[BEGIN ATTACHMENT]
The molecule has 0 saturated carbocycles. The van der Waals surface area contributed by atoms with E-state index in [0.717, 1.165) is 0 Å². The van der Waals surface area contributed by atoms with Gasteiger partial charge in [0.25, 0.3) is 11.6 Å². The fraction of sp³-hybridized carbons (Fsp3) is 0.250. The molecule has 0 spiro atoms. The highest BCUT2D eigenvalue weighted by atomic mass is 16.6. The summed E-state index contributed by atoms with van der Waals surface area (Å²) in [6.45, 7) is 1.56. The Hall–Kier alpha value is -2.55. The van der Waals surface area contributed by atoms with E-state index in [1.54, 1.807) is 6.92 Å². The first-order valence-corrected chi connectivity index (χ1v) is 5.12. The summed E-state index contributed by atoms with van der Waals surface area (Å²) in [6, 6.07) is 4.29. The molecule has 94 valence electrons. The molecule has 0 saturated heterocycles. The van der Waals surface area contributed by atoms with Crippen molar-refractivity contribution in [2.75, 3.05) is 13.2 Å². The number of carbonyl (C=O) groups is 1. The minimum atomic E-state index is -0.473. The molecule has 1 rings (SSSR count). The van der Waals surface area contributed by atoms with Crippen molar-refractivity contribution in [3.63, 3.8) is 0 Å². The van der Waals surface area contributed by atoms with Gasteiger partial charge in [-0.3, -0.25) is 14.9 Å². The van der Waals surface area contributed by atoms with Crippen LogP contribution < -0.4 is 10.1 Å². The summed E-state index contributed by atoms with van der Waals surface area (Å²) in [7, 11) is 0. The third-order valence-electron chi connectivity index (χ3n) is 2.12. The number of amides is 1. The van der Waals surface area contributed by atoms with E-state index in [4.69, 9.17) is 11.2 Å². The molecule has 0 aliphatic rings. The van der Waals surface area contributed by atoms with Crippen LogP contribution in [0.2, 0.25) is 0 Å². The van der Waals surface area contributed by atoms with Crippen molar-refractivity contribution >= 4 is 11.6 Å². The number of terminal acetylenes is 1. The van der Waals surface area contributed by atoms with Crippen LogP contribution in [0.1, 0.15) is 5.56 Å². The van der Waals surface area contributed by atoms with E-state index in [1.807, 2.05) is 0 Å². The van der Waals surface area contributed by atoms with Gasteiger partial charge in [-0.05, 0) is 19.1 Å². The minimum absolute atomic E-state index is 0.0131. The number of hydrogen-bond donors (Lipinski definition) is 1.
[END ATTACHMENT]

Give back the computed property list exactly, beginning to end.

The molecule has 0 saturated carbocycles. The van der Waals surface area contributed by atoms with E-state index in [0.717, 1.165) is 0 Å². The van der Waals surface area contributed by atoms with Gasteiger partial charge in [0.25, 0.3) is 11.6 Å². The fraction of sp³-hybridized carbons (Fsp3) is 0.250. The molecule has 0 spiro atoms. The highest BCUT2D eigenvalue weighted by atomic mass is 16.6. The summed E-state index contributed by atoms with van der Waals surface area (Å²) in [6.45, 7) is 1.56. The Hall–Kier alpha value is -2.55. The van der Waals surface area contributed by atoms with E-state index in [1.54, 1.807) is 6.92 Å². The first-order valence-corrected chi connectivity index (χ1v) is 5.12. The summed E-state index contributed by atoms with van der Waals surface area (Å²) in [6, 6.07) is 4.29. The molecule has 94 valence electrons. The molecule has 0 saturated heterocycles. The van der Waals surface area contributed by atoms with Crippen molar-refractivity contribution in [2.75, 3.05) is 13.2 Å². The number of carbonyl (C=O) groups is 1. The minimum atomic E-state index is -0.473. The molecule has 1 rings (SSSR count). The van der Waals surface area contributed by atoms with Crippen molar-refractivity contribution in [3.63, 3.8) is 0 Å². The van der Waals surface area contributed by atoms with Gasteiger partial charge in [-0.3, -0.25) is 14.9 Å². The van der Waals surface area contributed by atoms with Crippen LogP contribution < -0.4 is 10.1 Å². The summed E-state index contributed by atoms with van der Waals surface area (Å²) in [7, 11) is 0. The third-order valence-electron chi connectivity index (χ3n) is 2.12. The number of amides is 1. The van der Waals surface area contributed by atoms with E-state index in [4.69, 9.17) is 11.2 Å². The molecule has 0 aliphatic rings. The van der Waals surface area contributed by atoms with Crippen LogP contribution in [0.2, 0.25) is 0 Å². The van der Waals surface area contributed by atoms with Crippen molar-refractivity contribution >= 4 is 11.6 Å². The number of terminal acetylenes is 1. The van der Waals surface area contributed by atoms with Crippen LogP contribution in [0.1, 0.15) is 5.56 Å². The van der Waals surface area contributed by atoms with E-state index in [1.807, 2.05) is 0 Å². The van der Waals surface area contributed by atoms with Gasteiger partial charge in [-0.05, 0) is 19.1 Å². The minimum absolute atomic E-state index is 0.0131. The number of hydrogen-bond donors (Lipinski definition) is 1.